Note that there are reported to have between two miscarriages between the 9th and 10th births, one in 1852 (when Emma was 44 years old) and one in 1854 (when she was 46). Emma was 48 years and 7 months old when she delivered her final child. Along with the miscarriages, it is worth noting that the final child was born mentally disabled (probably Down's syndrome, for which there is a 1 in 11 chance at age 49), and he died after 18 months. Also, the third child was born after only 36 weeks of pregnancy (instead of the "normal" 40 weeks), and lived for less than a month. Darwin's favorite child was his 2nd (Anne), who unfortunately died of tuberculosis at age 10. The remaining seven children survived to adulthood.
We can also note that the children were born during most periods of the year, as shown in the next graph. However, five of the births were during the 3-month period from early July to late September, implying conception during the period October to December.
In English-speaking countries there is a peak of births in late September, 9 months after the Christmas celebrations (Wellings et al. 1999; Tita et al. 2001). (In Scandinavia, the birth peak is 9 months after the mid-summer celebrations.) Given that two of the births were in this period, we might accuse the Darwins of fitting into this behavioral cliché. However, one of the these two births was the shortened pregnancy, so that conception in that case was on or near to their 3rd wedding anniversary, rather than Christmas. The other conception dates do not fit any pattern that I can see.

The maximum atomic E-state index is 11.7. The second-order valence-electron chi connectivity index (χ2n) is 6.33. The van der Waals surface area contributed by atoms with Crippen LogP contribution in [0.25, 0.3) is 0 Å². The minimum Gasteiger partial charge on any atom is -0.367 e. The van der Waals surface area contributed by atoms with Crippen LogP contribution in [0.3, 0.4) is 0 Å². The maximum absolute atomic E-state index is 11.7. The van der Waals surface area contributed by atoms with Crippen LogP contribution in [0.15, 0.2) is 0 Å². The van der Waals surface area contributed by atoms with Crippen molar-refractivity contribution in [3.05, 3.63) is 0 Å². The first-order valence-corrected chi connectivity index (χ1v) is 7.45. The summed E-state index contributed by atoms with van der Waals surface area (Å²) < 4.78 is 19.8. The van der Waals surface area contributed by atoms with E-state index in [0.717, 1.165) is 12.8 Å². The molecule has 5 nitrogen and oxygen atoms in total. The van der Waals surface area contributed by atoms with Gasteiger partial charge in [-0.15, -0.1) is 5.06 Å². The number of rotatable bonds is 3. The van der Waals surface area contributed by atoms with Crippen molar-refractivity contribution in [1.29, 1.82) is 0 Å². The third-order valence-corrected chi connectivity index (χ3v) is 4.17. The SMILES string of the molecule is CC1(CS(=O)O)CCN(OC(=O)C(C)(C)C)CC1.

All of the above data lead me to the conclusion that most, if not all, of the pregnancies were the result of more-or-less continuously ongoing sexual activity, rather than being the result of deliberate attempts to conceive, or being incidental by-products of celebratory activity. That is, the pregnancies occurred as chance dictated, given the night-time activities being undertaken.
This leads us to the key question of how often these activities took place. We can do some general calculations that might be informative.
We now know that the potentially fertile period of human female ovulation is 12 days out of every 28, and vaginal sex during this period should be avoided if you do not wish to be involved in a pregnancy (Arévalo et al. 1999). Within this window of opportunity there is a 6-day period during which conception is most likely (Dunson et al. 2002; Stirnemann et al. 2013), and if you are trying to conceive a child then sex at least twice during this period is the recommended strategy. (Each egg lasts 1 day, but sperm last for 3 days, so that sex more than 2-3 times doesn't seem to improve your chances.) Clearly, sex once during this 6-day period is a reasonable minimum expectation for conception.
However, the probability of conception even under these minimum circumstances is very dependent on the age of the female involved. (The eggs are produced early in the female's life, and the eggs age along with the woman, so that older eggs have reduced fertility; Broekmans et al. 2009.) For example (Siebler 2009; Sozou & Hartshorne 2012), in her early 20s a healthy fertile woman has a 20–25% probability of conception each month. The average time to achieve conception for this age group is 4 months, and the likelihood of conception within one year is 93–97%. More importantly, in her early 30s (as Emma was when she married) the probability of conception each month drops to 10–15%, so that the average time of conception is 10 months and the likelihood of conception within one year is c.72%. The probability keeps dropping until menopause (where it reaches zero), so that, for example, the likelihood of conception within one year is c.65% for a woman in her late 30s.